Craig and I both feel so fortunate to have the resources to grow our own food. We have the finances to be able to buy seeds. The space to grow acre after acre of crops. The knowledge to know the difference between good garden bugs and bad. And the time to devote to planting, weeding and harvesting. We know not everyone has the ability to produce pounds and pounds of healthy food—and for that ability we are eternally grateful. Without a doubt, we eat healthier (and are healthier) because we can grow our own healthy and fresh produce to eat with every meal.
During one of our marathon gardening days last summer, we started talking about how unfortunate it is that not everyone has access to fresh food like we do. We understand that gardening isn’t the spiritual experience for everyone as it is for us. And we also understand that a lot of folks lack the resources that are required to grow—or even just buy—healthy, fresh, produce. So we started brainstorming ways we could help. How could we take this passion for growing food and make it a positive for our community?
We had a lot of great ideas. And many of them are still in the back of our minds for future implementation. But we wanted something immediate. Something we could do with the resources we had on hand to make a difference.
So right then and there, we decided we were going to plant a row for our community.
If you’re fortunate enough to have never needed to step food inside a food pantry, you might not know this, but food pantries are fresh food deserts. Think about the last food drive you heard about. Ever hear anyone say anything about holding a tomato drive or a strawberry drive? No, it’s always a canned food drive—it’s all about the non-perishables. And while that’s totally understandable from a logistical stand point, the truth is, it isn’t the healthiest way to fuel your body.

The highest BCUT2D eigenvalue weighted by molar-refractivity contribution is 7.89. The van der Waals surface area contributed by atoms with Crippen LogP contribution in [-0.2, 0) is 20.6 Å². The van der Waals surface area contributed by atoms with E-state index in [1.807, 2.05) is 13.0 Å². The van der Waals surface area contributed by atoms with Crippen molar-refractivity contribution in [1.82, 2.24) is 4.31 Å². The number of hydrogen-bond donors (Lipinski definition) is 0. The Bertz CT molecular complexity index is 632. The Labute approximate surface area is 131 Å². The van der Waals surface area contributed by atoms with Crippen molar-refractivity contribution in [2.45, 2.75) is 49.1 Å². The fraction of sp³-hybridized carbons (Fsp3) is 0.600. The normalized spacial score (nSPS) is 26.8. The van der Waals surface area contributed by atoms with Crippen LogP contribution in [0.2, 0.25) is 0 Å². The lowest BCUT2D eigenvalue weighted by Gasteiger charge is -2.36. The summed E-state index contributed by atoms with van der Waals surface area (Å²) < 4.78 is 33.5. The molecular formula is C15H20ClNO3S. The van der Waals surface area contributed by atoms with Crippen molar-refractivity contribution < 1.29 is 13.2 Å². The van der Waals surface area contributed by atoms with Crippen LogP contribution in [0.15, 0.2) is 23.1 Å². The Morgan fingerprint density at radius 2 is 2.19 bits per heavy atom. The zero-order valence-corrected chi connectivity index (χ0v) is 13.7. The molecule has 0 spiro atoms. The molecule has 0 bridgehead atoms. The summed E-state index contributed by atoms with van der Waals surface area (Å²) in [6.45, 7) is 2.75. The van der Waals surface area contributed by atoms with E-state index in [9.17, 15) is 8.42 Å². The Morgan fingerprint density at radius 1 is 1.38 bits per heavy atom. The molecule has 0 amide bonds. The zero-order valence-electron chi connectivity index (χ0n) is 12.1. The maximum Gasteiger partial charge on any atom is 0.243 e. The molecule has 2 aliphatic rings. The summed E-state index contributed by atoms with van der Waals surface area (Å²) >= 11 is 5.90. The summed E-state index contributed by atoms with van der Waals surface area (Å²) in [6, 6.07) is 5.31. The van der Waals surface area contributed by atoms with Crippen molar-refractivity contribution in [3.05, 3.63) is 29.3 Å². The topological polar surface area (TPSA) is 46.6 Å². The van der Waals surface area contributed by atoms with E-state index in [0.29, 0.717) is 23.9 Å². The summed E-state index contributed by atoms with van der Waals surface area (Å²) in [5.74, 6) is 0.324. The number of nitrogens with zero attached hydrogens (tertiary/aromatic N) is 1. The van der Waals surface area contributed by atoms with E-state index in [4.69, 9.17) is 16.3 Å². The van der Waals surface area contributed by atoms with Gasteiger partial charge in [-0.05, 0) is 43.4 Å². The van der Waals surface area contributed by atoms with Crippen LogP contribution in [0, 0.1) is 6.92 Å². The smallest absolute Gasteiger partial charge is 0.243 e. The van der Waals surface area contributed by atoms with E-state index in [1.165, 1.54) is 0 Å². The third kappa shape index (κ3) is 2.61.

I fully believe that just because you are down on your luck doesn’t mean you shouldn’t have access to healthy foods. In fact, I’d even take that sentiment a step further and say that I believe those people who are struggling need healthy foods the most. A healthy diet isn’t just about wearing smaller jeans. It’s about having the energy to face the day, avoiding illness, and feeling good about yourself—all things that can go a long way to make a bleak time feel a little less bleak. I’m not suggesting we toss out all the canned goods and packaged foods in the food pantry—any kind of calories are good when you’re hungry—I’m simply hoping to do a little bit to help supplement the foundation of packaged foods for people in my community.
Earlier this Spring, when we were planting our garden, we decided to devote a “row” for donation to our community. I use the term row loosely, because we actually decided to plant a small section of raised beds in an old, run-down greenhouse. It’s a small amount of space—about 25 square feet total—but we were wanting to use this year as a test run before we went bigger in future years.
Before we devoted a ton of time and resources to this project, we wanted to make sure we had the logistics figured out—where we were going to donate, how we were going to harvest, packaged and transport and what were good items to grow for the food pantry
We did some research about local food pantries, and discovered this incredible organization called AmpleHarvest.org. Their entire mission is to connect gardeners with their local food pantry so they can donate extra crops. We were so happy to find a national organization working hard to do the same thing we were trying to do locally!